For instance, let’s look at this example above.
The substrate has a good leaving group in the form of the bromine atom. When it comes to the protons on the β-carbons, well, we only have one. And those two groups are not anti-periplanar! Let me illustrate it by drawing a Newman projection looking from the left.
The Br atom and the H atom that I’d like gone are actually gauche to each other instead of being anti. Which is a problem because we know that they need to be anti for the reaction to occur. So, what are we gonna do?
We’ll rotate one of our atoms around! NOW, they are indeed anti-periplanar to each other. Which means that the reaction is going to be possible.
Here’s the Newman projection for the product. By comparing what we had before the reaction and how the process forces the atoms in the resulting product, we can see that we are going to end up with a very specific stereoconfiguration.
The important observation here is that the phenyl groups are going to end up cis to each other. While the other stereoisomer would be more stable because it would have the bulky groups further from each other it’s NOT going to be formed and the cis molecule will be the ONLY E2 product in this reaction.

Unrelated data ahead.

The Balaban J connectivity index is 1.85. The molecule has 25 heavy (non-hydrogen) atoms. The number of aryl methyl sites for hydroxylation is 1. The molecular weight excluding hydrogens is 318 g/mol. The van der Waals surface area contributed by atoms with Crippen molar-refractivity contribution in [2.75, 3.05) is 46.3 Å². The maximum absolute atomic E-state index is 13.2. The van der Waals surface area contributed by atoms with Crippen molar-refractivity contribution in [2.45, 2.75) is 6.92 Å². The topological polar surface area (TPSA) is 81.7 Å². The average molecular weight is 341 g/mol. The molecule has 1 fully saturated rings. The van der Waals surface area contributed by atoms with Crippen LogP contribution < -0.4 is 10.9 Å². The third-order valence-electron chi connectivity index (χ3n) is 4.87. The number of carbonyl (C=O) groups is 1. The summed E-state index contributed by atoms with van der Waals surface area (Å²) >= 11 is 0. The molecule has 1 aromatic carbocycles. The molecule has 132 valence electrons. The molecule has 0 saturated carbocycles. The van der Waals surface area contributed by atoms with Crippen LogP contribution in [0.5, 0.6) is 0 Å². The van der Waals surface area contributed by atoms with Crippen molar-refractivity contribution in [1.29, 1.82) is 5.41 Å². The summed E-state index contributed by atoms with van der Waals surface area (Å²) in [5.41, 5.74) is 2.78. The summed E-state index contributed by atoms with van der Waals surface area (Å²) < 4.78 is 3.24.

So, if you don’t have a hydrogen that’s opposite (aka, anti) from your leaving group, make sure you do the Newman projection analysis. I can also guarantee that this IS going to be on your exam. This is such a classic aspect of the E2 reaction that every single instructor I’ve ever seen tests for it.
This, naturally, also applies to the cyclic substrates. For instance, let’s look at this example here:
By doing the preliminary analysis, we can see that we have a few protons in the β-position to our leaving group. Let’s call them Ha, Hb, and Hc.
As building a Newman projection for a cyclic compound is a little difficult (although quite doable, so you should probably challenge yourself and draw one!), we’re going to make a chair conformation instead.
In the left chair conformation, my bromine is anti to the Hc and the methyl group. The methyl group is, of course, useless for us, but Hc works for our purposes. In the right chair conformation, however, the only atoms that are anti to the bromine are the carbons of the ring itself. So, no protons can be used in this conformation.
Notice, I don’t care which conformation is more stable. I ONLY care IF I have an “anti” proton to my leaving group. The only time when I’ll be considering the conformation stability is when I’ll be discussing the reaction rates. Till then, the conformation stability is irrelevant for me. Like in this case, even though the right conformation is more stable, reaction is impossible from that conformation. So, the fact that this conformation is more stable is completely irrelevant for our purposes.
Thus, since we now know that only Hc is useful for us, we can proceed with the reaction.
As you can see, the “anti” requirement is a pretty big deal for the E2 reactions. So, always make sure you’re checking for it before you propose your product and don’t just blindly go for the “most stable product” without doing the appropriate analysis no matter how tempting it might be.